Every word uttered from the Froome-filtered PR machine suggests that the 34-year-old is intent on racing the Tour in 2020, without even a passing mention of the Giro d'Italia. Perhaps there's little to lure you in when you've already won the race and the organisation isn't willing again offer what was reported to be 1.4 million-euro appearance fee in 2018.

What to expect in 2020

Everything depends on Froome's recovery and if he can get back to his best condition. A provisional return to racing is scheduled for February but that's probably as far as the race plan goes at this point. He has often altered his programme from year to year, even skipping Paris-Nice or Tirreno-Adriatico in the build-up to July, but after so long off the bike, he'll need race miles and wins if he is to solidify his position as Team Ineos' anointed Tour winner. (DB)

Chris Froome (Team Ineos)

(Image credit: Getty Images)

Egan Bernal - Team Ineos

Tell us about 2019...

Won every WorldTour stage he entered, other than the Volta a Catalunya – which meant wins in Paris-Nice, the Tour de Suisse and, of course, the Tour de France. If that wasn't enough, he came back in the second half of the season to genuinely compete in the prestigious Italian one-day races where he won the Gran Piemonte and finish third at Il Lombardia. All this, and Bernal doesn't turn 23 until January. 

Giro or Tour?

Bernal is far too smart to nail his colours to the mast in late October and early November. After all, he's in a position of strength having won the Tour at 22 and seemingly having given his squad a much-needed face-lift in the process. The most likely scenario would be a Tour-Vuelta combination.

What to expect in 2020

Winning the Tour in your early 20s is never an iron-clad case for subsequent domination. Germany's Jan Ullrich won the Tour early on in his career, but never reached those heights again.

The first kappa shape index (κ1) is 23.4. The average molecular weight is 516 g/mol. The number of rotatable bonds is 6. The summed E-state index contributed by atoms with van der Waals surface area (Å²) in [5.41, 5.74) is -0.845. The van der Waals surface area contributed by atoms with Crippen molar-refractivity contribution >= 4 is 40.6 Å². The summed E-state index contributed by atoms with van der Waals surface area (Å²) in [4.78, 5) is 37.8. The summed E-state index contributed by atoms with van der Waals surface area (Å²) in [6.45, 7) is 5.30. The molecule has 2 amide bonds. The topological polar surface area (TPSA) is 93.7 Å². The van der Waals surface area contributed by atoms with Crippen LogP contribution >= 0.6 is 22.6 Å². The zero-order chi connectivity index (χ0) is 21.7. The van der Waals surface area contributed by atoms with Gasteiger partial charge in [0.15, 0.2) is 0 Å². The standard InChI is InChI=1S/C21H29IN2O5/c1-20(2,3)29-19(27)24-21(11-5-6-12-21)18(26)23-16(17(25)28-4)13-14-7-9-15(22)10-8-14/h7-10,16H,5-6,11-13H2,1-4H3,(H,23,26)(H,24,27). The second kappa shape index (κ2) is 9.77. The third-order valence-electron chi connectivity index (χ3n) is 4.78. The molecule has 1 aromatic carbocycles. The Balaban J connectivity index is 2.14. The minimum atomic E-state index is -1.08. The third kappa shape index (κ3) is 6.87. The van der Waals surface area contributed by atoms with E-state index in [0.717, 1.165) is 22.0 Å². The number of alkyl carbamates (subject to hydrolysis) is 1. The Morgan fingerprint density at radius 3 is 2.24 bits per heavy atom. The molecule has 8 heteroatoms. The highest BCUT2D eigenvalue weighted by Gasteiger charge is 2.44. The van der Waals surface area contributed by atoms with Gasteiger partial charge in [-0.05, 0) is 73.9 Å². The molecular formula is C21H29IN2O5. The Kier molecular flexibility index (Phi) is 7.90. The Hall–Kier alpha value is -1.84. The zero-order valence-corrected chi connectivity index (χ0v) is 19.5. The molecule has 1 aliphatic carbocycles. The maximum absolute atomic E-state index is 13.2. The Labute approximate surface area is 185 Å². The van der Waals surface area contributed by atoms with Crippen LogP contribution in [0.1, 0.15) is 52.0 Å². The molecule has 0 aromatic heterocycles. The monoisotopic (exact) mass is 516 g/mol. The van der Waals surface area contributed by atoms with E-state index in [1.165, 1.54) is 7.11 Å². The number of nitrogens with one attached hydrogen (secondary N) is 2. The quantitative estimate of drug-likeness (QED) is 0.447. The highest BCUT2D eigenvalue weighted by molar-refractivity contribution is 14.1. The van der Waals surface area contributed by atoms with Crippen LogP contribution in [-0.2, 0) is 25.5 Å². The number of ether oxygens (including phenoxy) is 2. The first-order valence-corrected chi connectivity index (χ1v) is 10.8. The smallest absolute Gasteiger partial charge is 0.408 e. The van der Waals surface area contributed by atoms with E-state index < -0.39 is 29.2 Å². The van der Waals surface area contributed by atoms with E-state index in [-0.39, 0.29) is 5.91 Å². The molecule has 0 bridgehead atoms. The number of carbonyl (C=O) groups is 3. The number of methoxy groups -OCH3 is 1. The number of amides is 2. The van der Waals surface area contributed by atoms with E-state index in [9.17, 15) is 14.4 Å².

At this stage in his career, however, Bernal looks like the complete package, and, barring bad luck or team orders, he should repeat his 2019 exploits next season. (DB)

Egan Bernal (Team Ineos)

(Image credit: Getty Images)

Primož Roglič - Jumbo-Visma

Tell us about 2019...

An astonishing season in which the Jumbo-Visma leader finished no lower than third in any of the stage races he started. His win-tally included titles in the UAE Tour, Tirreno-Adriatico, the Tour of Romandie and his maiden Grand Tour win at the Vuelta a España.

The only blemish – and this is being incredibly hard on the Slovenian – came at the Giro where he 'only' finished third overall and took two stages. If all that wasn't enough, he came back from a quiet Worlds to win both the Giro dell'Emilia and the Tre Valli Varesine. 

Giro or Tour?

Jumbo-Visma have some big decisions to make over the winter, not least over how they split the Grand Tour duties between Vuelta-winner Roglič and their new star-signing Tom Dumoulin.

Roglič has already hinted that he wants to ride the Tour, and that the Giro route suits Dumoulin, which is an indication not just of where the Slovenian wants to race but that he wants Dumoulin off the scene when it comes to racing in July. With the Olympics on the horizon, the chances of a Grand Tour rider taking on both the Giro and Tour are slim.

What to expect in 2020

Jumbo-Visma have the strongest ensemble when it comes to challenging Team Ineos' dominance at the Tour de France, but the biggest question facing the Dutch squad relates to whether they can strike the right balance when it comes to settling on their Tour line-up. Roglič looks ready and deserves a shot at the Tour, while Dumoulin's health is still uncertain. (DB)

Primoz Roglic (Jumbo-Visma)

(Image credit: Bettini Photo)

Geraint Thomas - Team Ineos

Tell us about 2019...

Bar a second-place finish at the Tour de France, the Welshman struggled for form and consistency. He was off the pace in the year's early races and then crashed out of the Tour de Suisse, where his true bid to lead Team Ineos effectively ended. A runner's-up spot at the Tour is still a highly respectable result, but Thomas never raced on the front foot in 2019.